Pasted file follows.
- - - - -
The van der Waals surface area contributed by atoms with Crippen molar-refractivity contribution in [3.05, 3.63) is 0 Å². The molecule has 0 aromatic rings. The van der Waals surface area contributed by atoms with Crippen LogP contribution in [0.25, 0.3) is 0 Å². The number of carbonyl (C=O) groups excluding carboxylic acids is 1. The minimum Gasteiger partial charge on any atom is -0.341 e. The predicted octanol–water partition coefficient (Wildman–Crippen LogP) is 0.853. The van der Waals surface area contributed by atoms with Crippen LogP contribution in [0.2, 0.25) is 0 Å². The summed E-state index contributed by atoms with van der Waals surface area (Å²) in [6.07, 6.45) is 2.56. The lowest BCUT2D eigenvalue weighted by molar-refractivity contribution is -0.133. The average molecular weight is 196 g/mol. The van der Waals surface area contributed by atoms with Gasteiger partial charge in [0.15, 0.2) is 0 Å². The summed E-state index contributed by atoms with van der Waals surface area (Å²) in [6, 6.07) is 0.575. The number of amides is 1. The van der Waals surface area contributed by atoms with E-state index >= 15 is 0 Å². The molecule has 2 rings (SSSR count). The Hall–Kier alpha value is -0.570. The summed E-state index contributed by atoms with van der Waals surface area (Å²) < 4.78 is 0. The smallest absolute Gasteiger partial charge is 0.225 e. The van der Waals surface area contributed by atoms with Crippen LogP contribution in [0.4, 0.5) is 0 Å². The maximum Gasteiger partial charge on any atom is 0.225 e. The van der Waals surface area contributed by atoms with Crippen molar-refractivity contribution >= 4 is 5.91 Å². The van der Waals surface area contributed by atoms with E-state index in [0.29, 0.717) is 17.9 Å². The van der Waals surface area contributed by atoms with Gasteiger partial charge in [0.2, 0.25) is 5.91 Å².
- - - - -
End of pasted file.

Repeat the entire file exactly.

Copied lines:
The van der Waals surface area contributed by atoms with Crippen molar-refractivity contribution in [3.05, 3.63) is 0 Å². The molecule has 0 aromatic rings. The van der Waals surface area contributed by atoms with Crippen LogP contribution in [0.25, 0.3) is 0 Å². The number of carbonyl (C=O) groups excluding carboxylic acids is 1. The minimum Gasteiger partial charge on any atom is -0.341 e. The predicted octanol–water partition coefficient (Wildman–Crippen LogP) is 0.853. The van der Waals surface area contributed by atoms with Crippen LogP contribution in [0.2, 0.25) is 0 Å². The summed E-state index contributed by atoms with van der Waals surface area (Å²) in [6.07, 6.45) is 2.56. The lowest BCUT2D eigenvalue weighted by molar-refractivity contribution is -0.133. The average molecular weight is 196 g/mol. The van der Waals surface area contributed by atoms with Gasteiger partial charge in [0.15, 0.2) is 0 Å². The summed E-state index contributed by atoms with van der Waals surface area (Å²) in [6, 6.07) is 0.575. The number of amides is 1. The van der Waals surface area contributed by atoms with E-state index >= 15 is 0 Å². The molecule has 2 rings (SSSR count). The Hall–Kier alpha value is -0.570. The summed E-state index contributed by atoms with van der Waals surface area (Å²) < 4.78 is 0. The smallest absolute Gasteiger partial charge is 0.225 e. The van der Waals surface area contributed by atoms with Crippen LogP contribution in [0.4, 0.5) is 0 Å². The maximum Gasteiger partial charge on any atom is 0.225 e. The van der Waals surface area contributed by atoms with Crippen molar-refractivity contribution >= 4 is 5.91 Å². The van der Waals surface area contributed by atoms with E-state index in [0.29, 0.717) is 17.9 Å². The van der Waals surface area contributed by atoms with Gasteiger partial charge in [0.2, 0.25) is 5.91 Å².